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Winning Friends and Influencing People 3: Anti-Semitism, The Hiatus, and Secret GLBT Business.

I’ve written before about the story of my paternal grandmother’s Holocaust survival. In short, her father, a religious Jew, made friends with the local priest long before the catastrophic events that wiped out Polish Jewry.
As Jews from my family’s village were packed off to the concentration camps, this priest managed to forge papers for my [...]


Part Six – Axis of Honour Final: Palestinian Suicide Terrorism

Part One
Part Two
Part Three
Part Four
Part Five
Part Six – Axis of Honour Final: Palestinian Suicide Terrorism
The aim of this series has been to demonstrate a universal framework for understanding suicide terrorism, dismantling the notion that such tactics could only emerge from Islam. At the same time, I have been extremely critical of those wanting to downplay [...]


AJN 1 – Transforming Trauma: Congratulations Nomi Blum

Nomi Blum has won the B’nai  B’rith Bernard Lustig scholarship (AJN, page 12), which enabled her to take part in a Monash intensive course in South Africa and Rwanda to study apartheid and genocide.
In itself, winning this scholarship was a commendable achievement. What struck me as particularly interesting, was Blum’s personal path to this academic [...]


The Community Survey: Civil Discussion, the “Volunteer” Canard, and Intimidation

Yesterday, Mum and I attended the afternoon session of Andrew Marcus’s discussion of the community survey, at Monash University.
I urge everyone who can, to get hold of a copy of the survey results. At the presentation, we were also offered “Key Findings from the 2006 Census” on Victoria’s Jews, collated by Markus and Tanya Aronov.
Markus’s [...]


Part Five – Axis of Honour: Dislocation, Family, and Terror

You probably remember the refrain, during the Bush years, that the Islamists objected to our freedoms and our way of life – that this is why America was attacked on September 11.
This is not exactly in the realms of profound analysis, and belonged with Bush’s ill advised response soon after the attacks, that America was [...]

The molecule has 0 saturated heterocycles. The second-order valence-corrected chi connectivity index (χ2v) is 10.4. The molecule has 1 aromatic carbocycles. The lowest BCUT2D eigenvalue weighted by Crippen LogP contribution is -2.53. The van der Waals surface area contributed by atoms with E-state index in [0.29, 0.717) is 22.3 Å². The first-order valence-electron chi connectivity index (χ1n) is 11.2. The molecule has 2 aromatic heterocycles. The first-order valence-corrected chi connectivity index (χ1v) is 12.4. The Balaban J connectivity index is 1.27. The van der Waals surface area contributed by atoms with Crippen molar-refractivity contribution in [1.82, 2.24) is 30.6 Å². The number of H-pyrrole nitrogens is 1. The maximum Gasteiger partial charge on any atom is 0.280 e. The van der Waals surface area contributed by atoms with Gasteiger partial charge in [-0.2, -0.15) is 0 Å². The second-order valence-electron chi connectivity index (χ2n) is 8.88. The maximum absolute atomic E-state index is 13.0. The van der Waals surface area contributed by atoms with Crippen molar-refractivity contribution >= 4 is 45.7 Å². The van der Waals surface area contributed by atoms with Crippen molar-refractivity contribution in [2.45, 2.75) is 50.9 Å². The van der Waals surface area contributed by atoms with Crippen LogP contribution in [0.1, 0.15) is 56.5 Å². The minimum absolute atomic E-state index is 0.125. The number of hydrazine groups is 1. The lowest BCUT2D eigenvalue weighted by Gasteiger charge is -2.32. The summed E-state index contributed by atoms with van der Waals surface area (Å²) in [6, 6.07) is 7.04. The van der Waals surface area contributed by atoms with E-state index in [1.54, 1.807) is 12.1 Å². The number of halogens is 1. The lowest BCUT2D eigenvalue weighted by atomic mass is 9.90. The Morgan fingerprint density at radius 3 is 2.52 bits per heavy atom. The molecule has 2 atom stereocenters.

Part Four – The Axis of Honour: Honour, Modernity, and al Qaeda

To read the previous posts in this series, click on the links below:
Part One: Introduction
Part Two: Honour, Communalism, and Islamist Suicide Terrorism
Part Three: Honour and Shame
Part Four: Honour, Modernity, and al Qaeda
The first three instalments of this series asked whether it was possible to find an ultimate cause for suicide terrorism, without falling back on [...]


Part Three – The Axis of Honour: Honour and Shame

Honour and Shame

Parts one and two of this series have focused on how both right- and left-wing ideologies prevent us from understanding terrorism. I’ve mentioned that if we remove ideology from our analyses, we have a much better chance at tackling the issue, both theoretically and practically.
I’ve also suggested, “honour” as one framework that [...]


The Axis of Honour: Honour, Communalism, and Islamist Suicide Terrorism – Introduction

This is a huge topic. I’ve decided to devote a number of posts to it, rather than compose one mega thesis.
It will read as a series – the political analysis equivalent of a Dickens serial, though probably less lucrative.
Unfortunately, the nature of this sort of blog (until I get someone with technical abilities to spruce [...]


Talking Tachles 2: In Defence of the Right to Responsive Representation and Transparency

In the first post in this series, we asked a number of questions regarding representation, legitimacy and transparency. Some of the responses  touched on themes such as apathy and whether there is indeed any “right” to representation at all.
Firstly, a  straw man has been created in the suggestion that we are somehow disciples of Joseph [...]


Reader Response 4: Coups, Town Halls, and the Reluctance to Comment

It would seem prudent to gather some momentum, and to get a feel for the common ground shared by all Jewish moderates before storming Beit Weizman.

While the last sentence is somewhat tongue in cheek, it does allude to an idea that emerged at The Sensible Jew: what do people think of an open meeting, to which all Melbourne Jews are welcome, in which we could ask the leaders of the ZFA, ECAJ, AIJAC, and other bodies some questions regarding their recent media performance, and their claims to legitimate representation?

Would such a meeting do any good? Is it at all worthwhile? Are our institutions so rotten that attempting to graft democratic elements onto them would be futile? If so, by what mechanisms could an alternative leadership be established?